By Brent Sprenkle, author of Billion Dollar Portfolio: How to Create a Real Estate Empire
At a point in the ownership of every investment property, there will be a need to sell or refinance. There is also the potential to pay off an existing loan, but for most investors that are still growing their portfolios, that is not an option as any available funds are best spent on acquiring new properties. Most investors believe that it’s best to refinance, but sometimes the need to sell exists.
6 Reasons to Refinance
- A good amount of equity remains: For instance, the property is worth $1 million, and your current loan is only $250K. You could simply obtain a new loan of $600K and cash out $350K which you can use towards a new purchase as well as some upgrades to the property. In this situation a refinance might solve any liquidity needs that you may have.
- The property isn’t ready: Quite simply, you haven’t repositioned the property and you need liquidity for that purpose. Refinancing the property will free up capital which you can use to renovate the property and then achieve higher lease rates. Then you can consider selling or exchanging.
- Emotion: You are attached to this property and can’t rationalize selling it. People do become emotionally attached to real estate and while it’s never good to do this, it’s understandable.
- The property is a core asset: This property is part of your long-term plan. For instance, if you are shifting your investment strategy from apartments to industrial, then your long-term goal is to grow your industrial portfolio. So, you should refinance those properties and focus on selling the apartment buildings.
- Location: You feel the location is improving and therefore, lease rates will escalate. Of course, the situation could always go in the opposite direction, but if this is your conviction, it’s best to keep this property.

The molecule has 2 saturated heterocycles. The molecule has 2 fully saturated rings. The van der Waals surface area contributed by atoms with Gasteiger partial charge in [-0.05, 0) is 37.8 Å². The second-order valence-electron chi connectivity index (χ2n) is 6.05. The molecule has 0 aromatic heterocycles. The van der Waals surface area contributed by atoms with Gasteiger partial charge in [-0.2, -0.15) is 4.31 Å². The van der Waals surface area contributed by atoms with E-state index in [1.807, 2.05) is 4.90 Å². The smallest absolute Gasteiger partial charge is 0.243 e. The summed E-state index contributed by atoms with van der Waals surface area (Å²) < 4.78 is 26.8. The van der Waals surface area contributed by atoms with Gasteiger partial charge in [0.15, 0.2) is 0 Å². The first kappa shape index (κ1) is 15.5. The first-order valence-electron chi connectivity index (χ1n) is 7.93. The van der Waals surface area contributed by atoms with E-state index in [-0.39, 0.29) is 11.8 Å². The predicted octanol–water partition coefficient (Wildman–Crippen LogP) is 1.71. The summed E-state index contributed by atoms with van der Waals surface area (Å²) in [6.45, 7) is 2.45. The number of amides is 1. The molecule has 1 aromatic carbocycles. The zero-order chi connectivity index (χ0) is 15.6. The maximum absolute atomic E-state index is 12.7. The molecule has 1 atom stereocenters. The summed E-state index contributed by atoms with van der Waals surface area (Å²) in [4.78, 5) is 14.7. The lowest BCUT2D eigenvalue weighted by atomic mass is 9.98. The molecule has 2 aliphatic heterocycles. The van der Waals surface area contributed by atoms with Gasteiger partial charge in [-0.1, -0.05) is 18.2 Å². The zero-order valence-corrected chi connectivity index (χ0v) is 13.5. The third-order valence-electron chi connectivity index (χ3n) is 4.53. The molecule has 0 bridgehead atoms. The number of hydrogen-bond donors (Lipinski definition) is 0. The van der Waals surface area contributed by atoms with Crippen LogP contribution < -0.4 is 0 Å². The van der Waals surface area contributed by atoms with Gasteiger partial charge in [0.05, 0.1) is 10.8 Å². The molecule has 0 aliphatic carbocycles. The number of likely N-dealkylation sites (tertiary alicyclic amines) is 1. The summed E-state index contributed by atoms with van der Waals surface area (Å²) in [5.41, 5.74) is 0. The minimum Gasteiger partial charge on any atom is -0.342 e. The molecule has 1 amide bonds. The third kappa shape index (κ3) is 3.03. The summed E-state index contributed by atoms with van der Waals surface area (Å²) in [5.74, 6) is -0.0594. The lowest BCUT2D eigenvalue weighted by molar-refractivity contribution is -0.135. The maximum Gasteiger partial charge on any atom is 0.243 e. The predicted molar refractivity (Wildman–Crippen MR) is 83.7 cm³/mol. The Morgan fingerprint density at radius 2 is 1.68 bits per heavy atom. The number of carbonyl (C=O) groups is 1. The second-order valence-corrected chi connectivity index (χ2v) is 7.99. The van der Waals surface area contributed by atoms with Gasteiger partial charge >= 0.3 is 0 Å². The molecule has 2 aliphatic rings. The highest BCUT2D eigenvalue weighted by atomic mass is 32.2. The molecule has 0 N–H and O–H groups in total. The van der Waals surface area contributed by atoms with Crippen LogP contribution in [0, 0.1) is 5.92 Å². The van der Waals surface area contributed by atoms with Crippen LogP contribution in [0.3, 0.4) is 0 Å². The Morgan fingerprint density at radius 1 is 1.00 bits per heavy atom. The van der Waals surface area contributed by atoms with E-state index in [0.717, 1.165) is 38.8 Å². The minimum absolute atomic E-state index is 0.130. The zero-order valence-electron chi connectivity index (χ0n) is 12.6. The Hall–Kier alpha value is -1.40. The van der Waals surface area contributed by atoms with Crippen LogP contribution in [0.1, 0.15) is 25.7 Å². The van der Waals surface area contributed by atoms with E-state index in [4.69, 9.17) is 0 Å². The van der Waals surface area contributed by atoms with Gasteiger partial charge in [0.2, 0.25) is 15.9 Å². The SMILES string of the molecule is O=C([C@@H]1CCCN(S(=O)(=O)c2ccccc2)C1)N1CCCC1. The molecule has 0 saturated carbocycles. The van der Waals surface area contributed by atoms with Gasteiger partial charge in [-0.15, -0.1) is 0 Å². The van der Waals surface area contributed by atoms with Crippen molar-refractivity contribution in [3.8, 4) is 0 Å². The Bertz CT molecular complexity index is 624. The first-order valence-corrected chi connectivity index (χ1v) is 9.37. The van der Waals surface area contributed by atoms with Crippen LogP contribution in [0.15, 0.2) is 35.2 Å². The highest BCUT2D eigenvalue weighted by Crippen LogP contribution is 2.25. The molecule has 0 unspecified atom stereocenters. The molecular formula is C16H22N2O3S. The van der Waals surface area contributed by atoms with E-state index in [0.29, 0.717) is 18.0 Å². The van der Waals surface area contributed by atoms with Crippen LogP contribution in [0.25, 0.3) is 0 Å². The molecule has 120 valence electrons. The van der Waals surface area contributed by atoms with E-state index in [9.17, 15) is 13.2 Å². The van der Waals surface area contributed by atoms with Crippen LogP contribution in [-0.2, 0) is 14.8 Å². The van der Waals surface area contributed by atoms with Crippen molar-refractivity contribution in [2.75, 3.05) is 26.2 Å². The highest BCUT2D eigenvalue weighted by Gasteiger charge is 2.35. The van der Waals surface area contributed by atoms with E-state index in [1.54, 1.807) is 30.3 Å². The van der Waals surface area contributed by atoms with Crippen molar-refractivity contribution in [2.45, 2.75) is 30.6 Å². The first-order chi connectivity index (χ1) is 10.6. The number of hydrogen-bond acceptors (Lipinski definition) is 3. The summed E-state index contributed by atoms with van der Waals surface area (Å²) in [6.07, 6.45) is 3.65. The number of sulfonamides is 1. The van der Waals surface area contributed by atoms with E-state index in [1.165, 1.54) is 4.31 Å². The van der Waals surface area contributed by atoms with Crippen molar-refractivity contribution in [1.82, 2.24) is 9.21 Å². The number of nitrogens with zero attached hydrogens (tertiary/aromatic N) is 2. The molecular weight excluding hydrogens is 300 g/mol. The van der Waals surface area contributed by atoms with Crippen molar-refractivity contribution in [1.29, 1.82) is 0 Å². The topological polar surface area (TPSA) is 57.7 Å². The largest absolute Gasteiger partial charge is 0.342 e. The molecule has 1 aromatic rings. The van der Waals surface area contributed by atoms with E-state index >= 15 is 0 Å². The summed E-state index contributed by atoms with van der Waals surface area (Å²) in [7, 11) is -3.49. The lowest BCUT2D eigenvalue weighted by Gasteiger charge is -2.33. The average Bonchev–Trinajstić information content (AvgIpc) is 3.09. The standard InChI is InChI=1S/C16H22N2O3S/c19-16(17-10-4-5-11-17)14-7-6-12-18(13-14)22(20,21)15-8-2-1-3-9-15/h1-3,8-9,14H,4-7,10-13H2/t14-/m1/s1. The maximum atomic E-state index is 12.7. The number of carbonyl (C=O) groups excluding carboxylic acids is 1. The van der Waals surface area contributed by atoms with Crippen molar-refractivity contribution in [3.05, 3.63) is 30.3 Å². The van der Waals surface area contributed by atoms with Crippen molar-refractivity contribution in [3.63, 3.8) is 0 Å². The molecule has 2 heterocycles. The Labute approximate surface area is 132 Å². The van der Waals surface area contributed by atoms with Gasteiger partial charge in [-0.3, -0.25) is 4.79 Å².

- Cash flow increased: If interest rates have dropped, you can refinance to lower your payments and increase your cash flow. Potentially, you could pull out cash and not have your debt service drastically change.
7 Reasons to Sell
- Physical condition: The property needs work and you either don’t want to or can’t deal with it. Some owners simply don’t want to have to deal with contractors, permits, and construction and would rather sell the property than take on the headache. Also, if there is an issue with the property, you might not be able to refinance it, so selling might be your only choice.
- Refinancing won’t achieve your liquidity needs: This is a big reason to sell. For instance, you need $400K for another purchase and your lender can only offer you $150K cash out by refinancing and there is $400K of equity in the property. The only way you are going to come up with the $400K is by selling and exchanging into the next property.
- No upside left and not much equity: You previously renovated a property and achieved incredible lease rates. Then you refinanced and pulled out as much equity as you could. Since that time, you haven’t really increased the value or the income and you would prefer to exchange into a property with more upside.